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Patrick Gray:

About CNCP

The CNCP Programme was started with the realization of the Closed Nuclear Cities Partnership between the United Kingdom and the Russian Federation aims to limit the spread of weapons of mass destruction by contributing to international efforts to address threats arising from the nuclear legacy of the former Soviet Union. It reflects the shared concern of all responsible members of the international community to support co-operation projects to address non-proliferation, disarmament, counter-terrorism and nuclear safety issues, which was embodied in the new Global Partnership launched by the G-8 countries at their summit in June 2002.

An important element of the Soviet nuclear legacy are the 10 Closed Nuclear Cities of the Russian Federation, which were created to carry out various stages of the design, manufacture and maintenance of nuclear weapons. Together, the 10 towns are home to a total of 770,000 inhabitants, of whom some 130,000 are employed in nuclear weapons related activities. Many of these are highly skilled scientists and technicians whose expertise could be extremely useful to states seeking to acquire the capacity to develop weapons of mass destruction. In addition, these people are responsible for managing the production, storage and disposal of a massive inventory of sensitive nuclear materials, which could pose a threat to humanity if they fell into the wrong hands.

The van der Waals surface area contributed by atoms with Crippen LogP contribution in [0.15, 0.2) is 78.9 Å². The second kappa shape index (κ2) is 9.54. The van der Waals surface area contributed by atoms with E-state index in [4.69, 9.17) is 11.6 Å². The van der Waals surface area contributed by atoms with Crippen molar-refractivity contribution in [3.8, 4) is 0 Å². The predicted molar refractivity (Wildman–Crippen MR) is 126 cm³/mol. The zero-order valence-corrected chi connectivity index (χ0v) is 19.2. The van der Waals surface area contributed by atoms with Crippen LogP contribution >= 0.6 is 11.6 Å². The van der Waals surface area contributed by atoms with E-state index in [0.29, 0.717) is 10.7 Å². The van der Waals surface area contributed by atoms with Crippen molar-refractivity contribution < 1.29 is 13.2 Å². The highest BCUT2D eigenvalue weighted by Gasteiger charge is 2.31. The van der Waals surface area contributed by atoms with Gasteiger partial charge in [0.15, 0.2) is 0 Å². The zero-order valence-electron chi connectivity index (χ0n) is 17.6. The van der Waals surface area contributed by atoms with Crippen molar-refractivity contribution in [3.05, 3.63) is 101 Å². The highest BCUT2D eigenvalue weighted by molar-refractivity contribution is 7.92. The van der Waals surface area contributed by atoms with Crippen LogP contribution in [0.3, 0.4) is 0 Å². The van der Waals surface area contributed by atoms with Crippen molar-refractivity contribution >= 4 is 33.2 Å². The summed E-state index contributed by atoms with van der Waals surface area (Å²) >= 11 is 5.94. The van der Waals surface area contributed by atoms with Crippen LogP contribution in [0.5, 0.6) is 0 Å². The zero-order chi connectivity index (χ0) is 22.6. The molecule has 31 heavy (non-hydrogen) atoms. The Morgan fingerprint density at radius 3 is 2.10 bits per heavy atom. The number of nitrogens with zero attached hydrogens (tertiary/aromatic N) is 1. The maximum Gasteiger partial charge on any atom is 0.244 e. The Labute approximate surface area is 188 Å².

Thousands of jobs are expected to be lost through restructuring and rationalisation resulting from changes in the defence policy of the Government of the Russian Federation, with many more likely to go in the following decade. It is of the highest importance that these far-reaching changes are carried out in a manner, which presents new opportunities for displaced personnel to use their skills to benefit the Russian economy, whilst minimising the risk of nuclear proliferation. Preventing a deterioration in economic and employment conditions and maintaining morale and loyalty among key scientists and technicians as weapons related activities within the closed nuclear cities are scaled down, are crucial to the future of international security and world peace.

In 2004, the CNCP Programme was extended to Kazakhstan, Ukraine, and Uzbekistan, where it currently works with the Institute of Nuclear Physics of the National Nuclear Centre (Almaty), the Kazakhstan National Nuclear Centre (Kurchatov), the Kharkov Institute of Physics and Technology, and the Institute of Nuclear Physics of the Uzbekistan Academy of Sciences (Tashkent). These institutes were established to carry out various stages of the development, production, and service of nuclear weapons.

In 2007 CNCP Programme activity has spread to Armenia, Belarus and Georgia. The Programme works with the Armenian Scientific Research Institute on nuclear power plants operation ARMATOM Ltd. and A.Alikhanyan National Science Laboratory (Yerevan Institute of Physics) (Yerevan), Joint Institute of Power and Nuclear Research - Sosny (Minsk), Institute of Physics named after E. Andronikashvili and Vekua Sokhumi Institute of Physics and Technology (Tbilisi).